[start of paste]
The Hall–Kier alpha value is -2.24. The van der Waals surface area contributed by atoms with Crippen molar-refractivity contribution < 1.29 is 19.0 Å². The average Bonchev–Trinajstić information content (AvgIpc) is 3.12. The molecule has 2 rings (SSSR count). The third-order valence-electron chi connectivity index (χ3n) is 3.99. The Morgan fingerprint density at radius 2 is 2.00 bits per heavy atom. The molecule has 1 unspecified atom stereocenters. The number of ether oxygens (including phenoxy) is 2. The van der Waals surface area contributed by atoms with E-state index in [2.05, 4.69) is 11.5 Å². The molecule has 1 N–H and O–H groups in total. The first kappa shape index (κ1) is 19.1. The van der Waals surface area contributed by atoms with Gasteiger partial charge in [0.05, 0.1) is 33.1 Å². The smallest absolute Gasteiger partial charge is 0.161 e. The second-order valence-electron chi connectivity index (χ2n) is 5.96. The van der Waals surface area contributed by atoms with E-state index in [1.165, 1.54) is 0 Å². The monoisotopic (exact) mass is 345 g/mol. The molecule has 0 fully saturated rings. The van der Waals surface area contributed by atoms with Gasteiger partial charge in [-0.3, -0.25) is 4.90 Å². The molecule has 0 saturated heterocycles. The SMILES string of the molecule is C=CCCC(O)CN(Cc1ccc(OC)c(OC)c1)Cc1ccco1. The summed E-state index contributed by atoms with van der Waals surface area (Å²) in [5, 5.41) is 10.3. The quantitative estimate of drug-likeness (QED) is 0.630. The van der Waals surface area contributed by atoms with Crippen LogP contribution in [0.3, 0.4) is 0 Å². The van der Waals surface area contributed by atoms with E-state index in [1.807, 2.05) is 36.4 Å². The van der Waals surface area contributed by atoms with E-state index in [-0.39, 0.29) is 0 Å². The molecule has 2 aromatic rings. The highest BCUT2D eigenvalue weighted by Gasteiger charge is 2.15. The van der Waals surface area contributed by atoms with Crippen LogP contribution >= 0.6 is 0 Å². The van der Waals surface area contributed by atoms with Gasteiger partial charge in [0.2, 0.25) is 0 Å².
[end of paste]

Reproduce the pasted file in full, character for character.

The Hall–Kier alpha value is -2.24. The van der Waals surface area contributed by atoms with Crippen molar-refractivity contribution < 1.29 is 19.0 Å². The average Bonchev–Trinajstić information content (AvgIpc) is 3.12. The molecule has 2 rings (SSSR count). The third-order valence-electron chi connectivity index (χ3n) is 3.99. The Morgan fingerprint density at radius 2 is 2.00 bits per heavy atom. The molecule has 1 unspecified atom stereocenters. The number of ether oxygens (including phenoxy) is 2. The van der Waals surface area contributed by atoms with E-state index in [2.05, 4.69) is 11.5 Å². The molecule has 1 N–H and O–H groups in total. The first kappa shape index (κ1) is 19.1. The van der Waals surface area contributed by atoms with Gasteiger partial charge in [0.05, 0.1) is 33.1 Å². The smallest absolute Gasteiger partial charge is 0.161 e. The second-order valence-electron chi connectivity index (χ2n) is 5.96. The van der Waals surface area contributed by atoms with E-state index in [1.165, 1.54) is 0 Å². The monoisotopic (exact) mass is 345 g/mol. The molecule has 0 fully saturated rings. The van der Waals surface area contributed by atoms with Gasteiger partial charge in [-0.3, -0.25) is 4.90 Å². The molecule has 0 saturated heterocycles. The SMILES string of the molecule is C=CCCC(O)CN(Cc1ccc(OC)c(OC)c1)Cc1ccco1. The summed E-state index contributed by atoms with van der Waals surface area (Å²) in [5, 5.41) is 10.3. The quantitative estimate of drug-likeness (QED) is 0.630. The van der Waals surface area contributed by atoms with Crippen LogP contribution in [0.3, 0.4) is 0 Å². The van der Waals surface area contributed by atoms with E-state index in [1.807, 2.05) is 36.4 Å². The van der Waals surface area contributed by atoms with E-state index in [-0.39, 0.29) is 0 Å². The molecule has 2 aromatic rings. The highest BCUT2D eigenvalue weighted by Gasteiger charge is 2.15. The van der Waals surface area contributed by atoms with Crippen LogP contribution >= 0.6 is 0 Å². The van der Waals surface area contributed by atoms with Gasteiger partial charge in [0.2, 0.25) is 0 Å².